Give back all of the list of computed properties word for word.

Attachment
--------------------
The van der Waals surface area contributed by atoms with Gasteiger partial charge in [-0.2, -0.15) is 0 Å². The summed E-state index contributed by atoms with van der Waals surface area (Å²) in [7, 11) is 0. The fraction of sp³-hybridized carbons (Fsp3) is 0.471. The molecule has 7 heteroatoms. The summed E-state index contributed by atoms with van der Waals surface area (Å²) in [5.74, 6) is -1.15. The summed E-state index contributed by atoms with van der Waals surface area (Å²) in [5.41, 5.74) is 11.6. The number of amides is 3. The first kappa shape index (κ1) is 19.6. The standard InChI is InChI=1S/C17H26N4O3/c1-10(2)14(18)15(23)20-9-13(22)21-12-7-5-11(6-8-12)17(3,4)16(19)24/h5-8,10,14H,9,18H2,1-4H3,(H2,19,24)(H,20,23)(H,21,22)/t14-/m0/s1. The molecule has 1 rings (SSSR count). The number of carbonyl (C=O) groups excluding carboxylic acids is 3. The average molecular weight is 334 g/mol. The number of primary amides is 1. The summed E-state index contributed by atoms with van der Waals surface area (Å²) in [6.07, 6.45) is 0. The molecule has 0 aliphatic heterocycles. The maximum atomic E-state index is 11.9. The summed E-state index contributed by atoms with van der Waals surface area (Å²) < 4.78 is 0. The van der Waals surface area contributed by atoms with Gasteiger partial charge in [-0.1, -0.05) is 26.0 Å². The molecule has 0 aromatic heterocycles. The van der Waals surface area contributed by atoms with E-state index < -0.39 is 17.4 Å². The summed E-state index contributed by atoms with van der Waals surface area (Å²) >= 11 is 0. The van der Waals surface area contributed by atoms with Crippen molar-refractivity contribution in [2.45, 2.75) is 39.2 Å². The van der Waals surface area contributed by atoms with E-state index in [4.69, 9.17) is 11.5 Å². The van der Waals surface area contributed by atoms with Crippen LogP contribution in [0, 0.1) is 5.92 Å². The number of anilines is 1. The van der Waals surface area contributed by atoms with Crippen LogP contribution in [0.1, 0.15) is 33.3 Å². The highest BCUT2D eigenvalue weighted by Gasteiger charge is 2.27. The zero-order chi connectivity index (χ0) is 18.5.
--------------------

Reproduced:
The van der Waals surface area contributed by atoms with Gasteiger partial charge in [-0.2, -0.15) is 0 Å². The summed E-state index contributed by atoms with van der Waals surface area (Å²) in [7, 11) is 0. The fraction of sp³-hybridized carbons (Fsp3) is 0.471. The molecule has 7 heteroatoms. The summed E-state index contributed by atoms with van der Waals surface area (Å²) in [5.74, 6) is -1.15. The summed E-state index contributed by atoms with van der Waals surface area (Å²) in [5.41, 5.74) is 11.6. The number of amides is 3. The first kappa shape index (κ1) is 19.6. The standard InChI is InChI=1S/C17H26N4O3/c1-10(2)14(18)15(23)20-9-13(22)21-12-7-5-11(6-8-12)17(3,4)16(19)24/h5-8,10,14H,9,18H2,1-4H3,(H2,19,24)(H,20,23)(H,21,22)/t14-/m0/s1. The molecule has 1 rings (SSSR count). The number of carbonyl (C=O) groups excluding carboxylic acids is 3. The average molecular weight is 334 g/mol. The number of primary amides is 1. The summed E-state index contributed by atoms with van der Waals surface area (Å²) in [6.07, 6.45) is 0. The molecule has 0 aliphatic heterocycles. The maximum atomic E-state index is 11.9. The summed E-state index contributed by atoms with van der Waals surface area (Å²) < 4.78 is 0. The van der Waals surface area contributed by atoms with Gasteiger partial charge in [-0.1, -0.05) is 26.0 Å². The molecule has 0 aromatic heterocycles. The van der Waals surface area contributed by atoms with E-state index < -0.39 is 17.4 Å². The summed E-state index contributed by atoms with van der Waals surface area (Å²) >= 11 is 0. The van der Waals surface area contributed by atoms with Crippen molar-refractivity contribution in [2.45, 2.75) is 39.2 Å². The van der Waals surface area contributed by atoms with E-state index in [4.69, 9.17) is 11.5 Å². The van der Waals surface area contributed by atoms with Crippen LogP contribution in [0, 0.1) is 5.92 Å². The number of anilines is 1. The van der Waals surface area contributed by atoms with Crippen LogP contribution in [0.1, 0.15) is 33.3 Å². The highest BCUT2D eigenvalue weighted by Gasteiger charge is 2.27. The zero-order chi connectivity index (χ0) is 18.5.